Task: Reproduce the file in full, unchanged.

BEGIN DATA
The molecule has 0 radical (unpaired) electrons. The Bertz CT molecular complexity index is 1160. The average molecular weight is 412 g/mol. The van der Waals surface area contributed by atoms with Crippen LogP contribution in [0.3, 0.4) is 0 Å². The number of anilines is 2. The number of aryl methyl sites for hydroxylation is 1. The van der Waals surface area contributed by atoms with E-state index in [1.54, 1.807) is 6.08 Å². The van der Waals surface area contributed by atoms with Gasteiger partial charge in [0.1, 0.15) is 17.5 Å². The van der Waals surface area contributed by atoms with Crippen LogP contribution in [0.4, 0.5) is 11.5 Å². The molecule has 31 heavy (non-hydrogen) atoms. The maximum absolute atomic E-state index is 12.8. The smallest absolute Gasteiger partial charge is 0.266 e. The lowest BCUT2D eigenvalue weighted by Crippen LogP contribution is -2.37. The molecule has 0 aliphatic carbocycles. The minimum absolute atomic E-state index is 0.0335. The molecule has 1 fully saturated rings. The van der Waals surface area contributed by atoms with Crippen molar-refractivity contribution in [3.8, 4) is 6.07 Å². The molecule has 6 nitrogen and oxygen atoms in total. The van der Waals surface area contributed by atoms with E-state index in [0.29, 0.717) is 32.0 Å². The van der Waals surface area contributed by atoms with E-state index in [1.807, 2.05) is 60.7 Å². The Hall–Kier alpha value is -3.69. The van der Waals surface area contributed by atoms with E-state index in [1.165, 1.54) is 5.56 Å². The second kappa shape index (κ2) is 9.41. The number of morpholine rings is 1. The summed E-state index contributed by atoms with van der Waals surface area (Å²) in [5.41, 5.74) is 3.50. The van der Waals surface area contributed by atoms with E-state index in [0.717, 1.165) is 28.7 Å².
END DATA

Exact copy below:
The molecule has 0 radical (unpaired) electrons. The Bertz CT molecular complexity index is 1160. The average molecular weight is 412 g/mol. The van der Waals surface area contributed by atoms with Crippen LogP contribution in [0.3, 0.4) is 0 Å². The number of anilines is 2. The number of aryl methyl sites for hydroxylation is 1. The van der Waals surface area contributed by atoms with E-state index in [1.54, 1.807) is 6.08 Å². The van der Waals surface area contributed by atoms with Gasteiger partial charge in [0.1, 0.15) is 17.5 Å². The van der Waals surface area contributed by atoms with Crippen LogP contribution in [0.4, 0.5) is 11.5 Å². The molecule has 31 heavy (non-hydrogen) atoms. The maximum absolute atomic E-state index is 12.8. The smallest absolute Gasteiger partial charge is 0.266 e. The lowest BCUT2D eigenvalue weighted by Crippen LogP contribution is -2.37. The molecule has 0 aliphatic carbocycles. The minimum absolute atomic E-state index is 0.0335. The molecule has 1 fully saturated rings. The van der Waals surface area contributed by atoms with Crippen molar-refractivity contribution in [3.8, 4) is 6.07 Å². The molecule has 6 nitrogen and oxygen atoms in total. The van der Waals surface area contributed by atoms with E-state index in [0.29, 0.717) is 32.0 Å². The van der Waals surface area contributed by atoms with E-state index in [1.807, 2.05) is 60.7 Å². The Hall–Kier alpha value is -3.69. The van der Waals surface area contributed by atoms with E-state index in [1.165, 1.54) is 5.56 Å². The second kappa shape index (κ2) is 9.41. The number of morpholine rings is 1. The summed E-state index contributed by atoms with van der Waals surface area (Å²) in [5.41, 5.74) is 3.50. The van der Waals surface area contributed by atoms with E-state index in [0.717, 1.165) is 28.7 Å².